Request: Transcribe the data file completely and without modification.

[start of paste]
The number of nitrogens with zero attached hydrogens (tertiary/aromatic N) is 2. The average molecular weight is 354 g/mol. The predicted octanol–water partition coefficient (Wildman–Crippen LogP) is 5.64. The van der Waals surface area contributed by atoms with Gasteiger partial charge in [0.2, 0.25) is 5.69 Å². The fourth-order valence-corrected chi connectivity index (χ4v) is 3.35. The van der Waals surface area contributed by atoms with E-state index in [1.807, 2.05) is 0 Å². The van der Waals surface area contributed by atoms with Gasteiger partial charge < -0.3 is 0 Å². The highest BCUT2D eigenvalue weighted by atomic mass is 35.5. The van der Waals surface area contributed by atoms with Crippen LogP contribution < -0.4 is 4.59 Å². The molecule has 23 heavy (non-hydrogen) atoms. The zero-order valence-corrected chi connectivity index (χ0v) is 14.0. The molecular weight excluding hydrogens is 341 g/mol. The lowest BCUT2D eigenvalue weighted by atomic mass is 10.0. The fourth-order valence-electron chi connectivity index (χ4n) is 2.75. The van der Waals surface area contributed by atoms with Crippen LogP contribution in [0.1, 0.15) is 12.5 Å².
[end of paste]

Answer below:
The number of nitrogens with zero attached hydrogens (tertiary/aromatic N) is 2. The average molecular weight is 354 g/mol. The predicted octanol–water partition coefficient (Wildman–Crippen LogP) is 5.64. The van der Waals surface area contributed by atoms with Gasteiger partial charge in [0.2, 0.25) is 5.69 Å². The fourth-order valence-corrected chi connectivity index (χ4v) is 3.35. The van der Waals surface area contributed by atoms with E-state index in [1.807, 2.05) is 0 Å². The van der Waals surface area contributed by atoms with Gasteiger partial charge < -0.3 is 0 Å². The highest BCUT2D eigenvalue weighted by atomic mass is 35.5. The van der Waals surface area contributed by atoms with Crippen LogP contribution < -0.4 is 4.59 Å². The molecule has 23 heavy (non-hydrogen) atoms. The zero-order valence-corrected chi connectivity index (χ0v) is 14.0. The molecular weight excluding hydrogens is 341 g/mol. The lowest BCUT2D eigenvalue weighted by atomic mass is 10.0. The fourth-order valence-electron chi connectivity index (χ4n) is 2.75. The van der Waals surface area contributed by atoms with Crippen LogP contribution in [0.1, 0.15) is 12.5 Å².